In space, no-one can hear you scream. And there is a point in the ocean where, if you screamed your head off, no-one would hear you.
Point Nemo in the Southern Pacific Ocean is so remote – 2,688km from land – that by the time anyone has heard your mayday it’s too late.
Dee Caffari, skipper of the Volvo 65 ‘Tide of the Seas’, revealed: ‘A helicopter wouldn’t get there in time, there’s little chance of a ship being able to get to you quick either, so basically if anything happens there you’re in trouble.’
Not that that phases Dee, 44, or any of her crew. Captain of the boat, Liz Wardley, shrugs her shoulders and says: ‘Tough, no-one ever said this race was easy!’
Tide of the Seas is taking part in the Volvo Ocean Race which is hailed as the ‘Everest of Racing’. An eight-month event, it is the ultimate test for the world’s greatest professional sailors.
Starting off in Alicante, Spain, in October it takes in 46,000 nautical miles, crosses four oceans, six continents and visits 12 host cities before finishing in The Hague next June.
One of the harshest legs of the race is the crossing of the South Pacific, where waves are so huge they are described as mountains.
We caught up with the Tide of the Seas – which is named to highlight the United Nations war on plastic and cleaning up the ocean – at Gosport Marina, where the team had just taken part in Leg Zero: Around the Island race which saw the team battling 40-knot gusts of wind.
On a video of the leg on the official website of the race you can hear Liz laughing and shouting ‘whoo-hoo’ as a huge wave washes over the boat. ‘That was fun,’ she tells the camera crew after it finishes.
It soon becomes apparent after meeting Dee and Liz that both are women you wouldn’t want to mess with. Dee gave up teaching physical education in 2000 to became a sailor and promptly decided in 2006 to follow in the footsteps of famous seadog Chay Blyth and sail the wrong way around the world.
Dee, who is patron of Gosport and Fareham Inshore Rescue Services, said: ‘I now know why everyone goes the other way. You are constantly battling currents and winds, it’s very, very hard. After I did it that way I went and did it the right way round and it was much easier.’
In fact, Dee was the first woman to ever sail single-handed, nonstop round the world both ways and since then has sailed around it another three times. She has been awarded an MBE in recognition of her achievements.
Liz, started sailing on a fishing boat when she was 13 in her native Papua New Guinea and quit school as soon as she could to go sailing. At the age of 20 she was one of the youngest ever sailors to enter the Volvo round the world race and this will be her third time taking part in it.
She’s small and lithe but tough as titanium. A lot of time during the race she spends up to 15 seconds underwater when a big wave hits.
She laughed: ‘You just learn to hold your breath.’
Pointing up to the main mast which is 33 metres high, she tells us how she regularly scales that – her best time being 25 seconds.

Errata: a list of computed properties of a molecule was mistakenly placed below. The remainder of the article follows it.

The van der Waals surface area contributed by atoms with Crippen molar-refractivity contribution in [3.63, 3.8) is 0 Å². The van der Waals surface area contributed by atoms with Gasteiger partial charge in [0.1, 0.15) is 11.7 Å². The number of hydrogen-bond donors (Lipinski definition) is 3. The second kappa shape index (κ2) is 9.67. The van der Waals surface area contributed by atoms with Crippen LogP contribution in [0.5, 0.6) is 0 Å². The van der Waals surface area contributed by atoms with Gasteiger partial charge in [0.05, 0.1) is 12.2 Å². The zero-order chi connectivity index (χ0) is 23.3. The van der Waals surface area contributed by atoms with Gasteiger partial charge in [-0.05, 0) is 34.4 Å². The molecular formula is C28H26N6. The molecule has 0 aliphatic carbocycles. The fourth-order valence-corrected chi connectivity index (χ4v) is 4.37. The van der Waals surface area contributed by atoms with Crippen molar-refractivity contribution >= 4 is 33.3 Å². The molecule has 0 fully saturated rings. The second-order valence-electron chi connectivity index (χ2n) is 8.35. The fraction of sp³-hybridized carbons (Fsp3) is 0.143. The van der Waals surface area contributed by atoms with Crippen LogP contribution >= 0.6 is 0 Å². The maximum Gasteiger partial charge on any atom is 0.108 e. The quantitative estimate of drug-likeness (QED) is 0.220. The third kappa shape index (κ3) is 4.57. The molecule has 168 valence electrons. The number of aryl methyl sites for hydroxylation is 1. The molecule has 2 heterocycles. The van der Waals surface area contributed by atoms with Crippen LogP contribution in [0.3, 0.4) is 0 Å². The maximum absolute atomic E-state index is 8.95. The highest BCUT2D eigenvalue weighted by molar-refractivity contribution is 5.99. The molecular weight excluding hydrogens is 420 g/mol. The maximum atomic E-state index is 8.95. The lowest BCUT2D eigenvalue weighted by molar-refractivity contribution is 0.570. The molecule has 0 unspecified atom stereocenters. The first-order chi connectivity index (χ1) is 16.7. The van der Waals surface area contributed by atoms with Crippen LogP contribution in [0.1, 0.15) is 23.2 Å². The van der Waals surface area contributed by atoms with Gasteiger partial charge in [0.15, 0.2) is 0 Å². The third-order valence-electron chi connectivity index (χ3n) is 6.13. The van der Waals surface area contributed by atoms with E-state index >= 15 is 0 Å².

Liz said: ‘One time I had to do it in a storm and I was pretty battered by the time I got down, covered in big bruises.’
The toughness, talent and tenacity of Dee and Liz makes it even more shocking to hear how sexism is so rife in sailing that this is the first time a crew in the Volvo Ocean Race has been made up of half men and half women.
And that is only since the rules for the race were changed this year to encourage teams to include more women in their crew.
All-male crew can only have seven on-board, while an all-female one can consist of 11, while having half and half results in a crew of 10.
Mark Turner, CEO of the Volvo Ocean Race, said: ‘Sailing is one of the few sports where you actually can have mixed teams. This is giving more opportunity to the very best female sailors in the world to compete on equal terms.’ Despite the rule changes, Tide of the Seas is the only boat to have a half and half crew. Even more shocking is the fact that they do has led to sexist remarks from other boat crews. Dee said: ‘We’ve been nicknamed “the social experiment”, it’s ridiculous really. The other name is the “youth club” as we also have a high proportion of young crew, our youngest current member is 21.
‘To be honest the nicknames have only spurred us on to do the best we can. Crewing a boat with just seven is hard, they’ve handicapped themselves from the start just for being sexist in my view.
‘Women might not be as strong physically as men but we have lots of other attributes that really count on a boat. You have to be really mentally sharp, calm, strategic, gender doesn’t count when it comes to those things.’
The reason for so few women being included in race crews is a shocking one, according to Dee. She says: ‘It’s down to the other halves, the wives and the girlfriends. They think there will be all sorts going on out at sea because we can be away for up to a month at a time.
‘It’s just so ridiculous. It’s not the women on-board they want to worry about, it’s the lovely smelling, glamorous ladies waiting on land at every port throwing themselves at the men.